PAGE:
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Parent Issue
Day
6
Month
August
Year
1971
OCR Text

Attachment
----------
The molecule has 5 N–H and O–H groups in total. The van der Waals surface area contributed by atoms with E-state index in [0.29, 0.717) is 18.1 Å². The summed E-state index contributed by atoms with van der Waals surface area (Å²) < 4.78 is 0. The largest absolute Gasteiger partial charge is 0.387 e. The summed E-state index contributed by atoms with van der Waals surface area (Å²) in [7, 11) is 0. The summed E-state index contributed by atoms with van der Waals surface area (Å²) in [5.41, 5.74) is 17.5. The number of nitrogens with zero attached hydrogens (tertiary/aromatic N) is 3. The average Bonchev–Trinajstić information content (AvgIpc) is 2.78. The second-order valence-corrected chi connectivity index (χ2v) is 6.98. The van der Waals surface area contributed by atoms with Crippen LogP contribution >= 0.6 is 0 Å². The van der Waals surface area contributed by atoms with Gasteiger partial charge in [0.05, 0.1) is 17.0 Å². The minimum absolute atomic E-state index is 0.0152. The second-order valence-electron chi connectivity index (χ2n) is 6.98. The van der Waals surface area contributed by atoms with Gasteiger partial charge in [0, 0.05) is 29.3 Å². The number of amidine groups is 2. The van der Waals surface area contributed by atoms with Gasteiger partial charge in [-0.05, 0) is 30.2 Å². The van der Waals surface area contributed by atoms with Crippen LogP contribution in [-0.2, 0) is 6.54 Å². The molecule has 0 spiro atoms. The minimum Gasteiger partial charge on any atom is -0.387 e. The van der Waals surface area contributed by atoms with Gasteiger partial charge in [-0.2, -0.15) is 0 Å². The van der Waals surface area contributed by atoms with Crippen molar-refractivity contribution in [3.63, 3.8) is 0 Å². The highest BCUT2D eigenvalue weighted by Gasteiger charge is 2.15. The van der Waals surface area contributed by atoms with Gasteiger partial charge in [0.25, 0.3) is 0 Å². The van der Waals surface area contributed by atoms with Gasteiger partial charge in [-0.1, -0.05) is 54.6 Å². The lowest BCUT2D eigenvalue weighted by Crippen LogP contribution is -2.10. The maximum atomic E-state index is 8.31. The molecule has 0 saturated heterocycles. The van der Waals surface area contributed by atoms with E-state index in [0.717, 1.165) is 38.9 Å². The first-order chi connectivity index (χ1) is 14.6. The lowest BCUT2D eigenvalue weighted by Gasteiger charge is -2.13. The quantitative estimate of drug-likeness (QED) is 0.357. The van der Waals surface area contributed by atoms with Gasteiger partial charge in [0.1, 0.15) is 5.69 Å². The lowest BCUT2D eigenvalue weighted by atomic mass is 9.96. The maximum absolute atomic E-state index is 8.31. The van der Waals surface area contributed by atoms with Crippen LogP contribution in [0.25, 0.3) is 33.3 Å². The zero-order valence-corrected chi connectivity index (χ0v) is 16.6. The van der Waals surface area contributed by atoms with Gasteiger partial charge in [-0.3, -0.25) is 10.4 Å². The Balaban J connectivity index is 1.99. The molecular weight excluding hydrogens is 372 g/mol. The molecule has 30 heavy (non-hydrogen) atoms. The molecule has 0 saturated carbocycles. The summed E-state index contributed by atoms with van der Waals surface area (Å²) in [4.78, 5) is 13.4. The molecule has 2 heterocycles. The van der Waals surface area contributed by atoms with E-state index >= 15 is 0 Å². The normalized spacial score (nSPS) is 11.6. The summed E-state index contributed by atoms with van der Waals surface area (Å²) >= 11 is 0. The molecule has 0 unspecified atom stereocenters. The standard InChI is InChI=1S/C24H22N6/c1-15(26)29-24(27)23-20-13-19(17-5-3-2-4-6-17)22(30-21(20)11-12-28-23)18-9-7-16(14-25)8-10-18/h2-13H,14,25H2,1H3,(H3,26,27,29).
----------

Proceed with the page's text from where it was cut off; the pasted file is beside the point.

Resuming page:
An heir to the Stroh Brewery fortune írom Detroit, Nicholas Stroh, 33, disappeared in the African nation of Uganda July 7th, according to reports in the Detroit News. The ycung Stroh, described as a free - lance journalist who writes for the Detroit News on African affairs from his base in the Ugandan capital of Kampala, has.not been heard from since allegedly leaving for the interior of the African nation early in July. Stroh' s mother, Mrs„ John W. Stroh, whose husband is chairman of the Stroh Brewery Co. in Detroit, told reporters "ft does look grim. f m sure they' ve done something to him. ' She said her nephew, Peter Stroh, 44, president of the brewery and "a former CIA agent, " has flown to Kampala to "comfort" Nicholas' wife and two children while investigating his cousin' s disappearance. Nicholas Stroh has been close to Hen. Idi Amin "Big Daddy" Dada, the commander of the Ugandan armsd f orces who seized power from socialist president Milton Obote in a military coup last January. "Big Daddy" is considered a good friend of U.S. and European imperialists in África and has been seeking western military aid in an attempt to put down native guerrillas who pose his reign of terror. "Big Daddy' s British-trained army is notorious for beating and murdering civilians. In Stroh' s last dispatch to the Detroit News he reported "new" and sweeping emergency detention laws which give the army the power to arrest practically anyone, with no questions asked. " The Stroh family in Grosse Pointe thinks Nicholas "might have been onto" something about "Big Daddy, " according to Mrs. Stroh. "We can only wonder whether he carne across something embarrassing to one of our allies, " she said. The U.S. State Department, which should know, rep orts that "There' s only a slight chance he' s alive. " And the entrance into the picture of Peter Stroh, the "former CIA agent", adds tothe mystery surrounding Stroh s dissappearance. The CIA has long been involved in the internal and external affairs of African nations, often in contradiction to the expressed policies of the U. S. State Department, and "fire brewing" of people who get in its way is certainly not uncommon.